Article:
It is better to travel well than to arrive. – Buddha
Well, if you read the title, you’d realize this is part due (“two” in Italian; pronounced “DUE-eh”) of Zach and my travels through Italy. So if you forgot where I left off, let me give you a brief recap:
Read the last paragraph of my previous post. Now, to continue–
After settling into our Bologna hotel (oh, was it nice to have a room to ourselves!), we walked 10 minutes into town where we climbed a 498-stair tower, meandered about the piazza, and walked the main throughway of stores, restaurants, and street performers—who, compared to American street performers, should have just been called “street people doing things other than walking”).
In the evening, we returned to the hotel to clean up before going out to revel with the college students; however, as Zach tried the shower, he only got cold water.
In his mind, this meant he could whine incessantly and I should care/have sympathy for him. However, after I reminded him that I had taken cold water, bucket showers in Thailand for 4 months, he decided intermittent shrieks would serve his purpose instead.
Finally, when he exited I asked: “Did you even try to see if the hot and cold handles had been switched?” At which point a chagrinned look overtook his face.
So after we both had hot showers, we imbibed a rather large quantity of cheap rum and gallivanted into the night.
The next morning, we set out to see the “Monastery on the Hill.” Because we had to take the bus to get there, we returned to a restaurant we had eaten at previously (where we still had their wifi password saved in our phones) and devised a course.
And after 30 minutes and two bus transfers, we arrived safely and ascended the 660 arches leading up to the beautiful monastery. On our return trip, however, there were some complications…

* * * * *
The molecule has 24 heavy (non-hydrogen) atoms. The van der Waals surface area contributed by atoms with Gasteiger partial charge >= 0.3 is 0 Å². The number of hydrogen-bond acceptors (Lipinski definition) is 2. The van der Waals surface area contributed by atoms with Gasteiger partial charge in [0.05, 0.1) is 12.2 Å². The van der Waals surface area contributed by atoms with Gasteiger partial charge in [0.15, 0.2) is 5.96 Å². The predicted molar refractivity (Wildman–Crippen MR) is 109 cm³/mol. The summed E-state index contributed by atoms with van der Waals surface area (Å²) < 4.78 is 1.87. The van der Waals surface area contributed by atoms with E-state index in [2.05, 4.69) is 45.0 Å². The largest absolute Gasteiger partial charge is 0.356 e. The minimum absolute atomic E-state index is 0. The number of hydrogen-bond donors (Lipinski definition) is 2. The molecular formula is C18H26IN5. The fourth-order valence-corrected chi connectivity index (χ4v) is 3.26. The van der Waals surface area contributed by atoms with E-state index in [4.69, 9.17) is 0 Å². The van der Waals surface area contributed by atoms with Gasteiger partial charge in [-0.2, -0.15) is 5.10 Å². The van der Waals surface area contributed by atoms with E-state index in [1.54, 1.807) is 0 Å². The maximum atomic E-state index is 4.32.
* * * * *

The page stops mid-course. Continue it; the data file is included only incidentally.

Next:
The bus supposed to take us back—the only way we knew how to get back—was no longer coming to the original stop because of an accident. So after following a police officer’s pointing hand, we headed toward an alternate stop.
Here, that bus did not come.
After trying in vain to find wifi, we decided it was our best option to just “start walking” in the direction we assumed we were supposed to go. After 15 minutes of this, though, we realized how far away we were, and, in “thunder-gun” fashion, jumped on a random bus heading that direction.
Ten minutes into this ride, though, and we both were beginning to wonder: A) Was this bus even going the right direction? and B) What the hell direction were we even supposed to be going? So jumping off this one and finding another that “felt” right, we rode onward.
Fatefully, subconsciously, divine interventionally, we somehow grabbed the one other bus that miraculously took us back to our hotel.
I agree. We should have purchased lottery tickets this trip.
So slinging on our humongous travel backpacks, we rushed to the train station, again sprinted to our train (we had a cushion of 3 minutes between sitting down and the train leaving), and headed off to Florence—the birthplace of the Renaissance.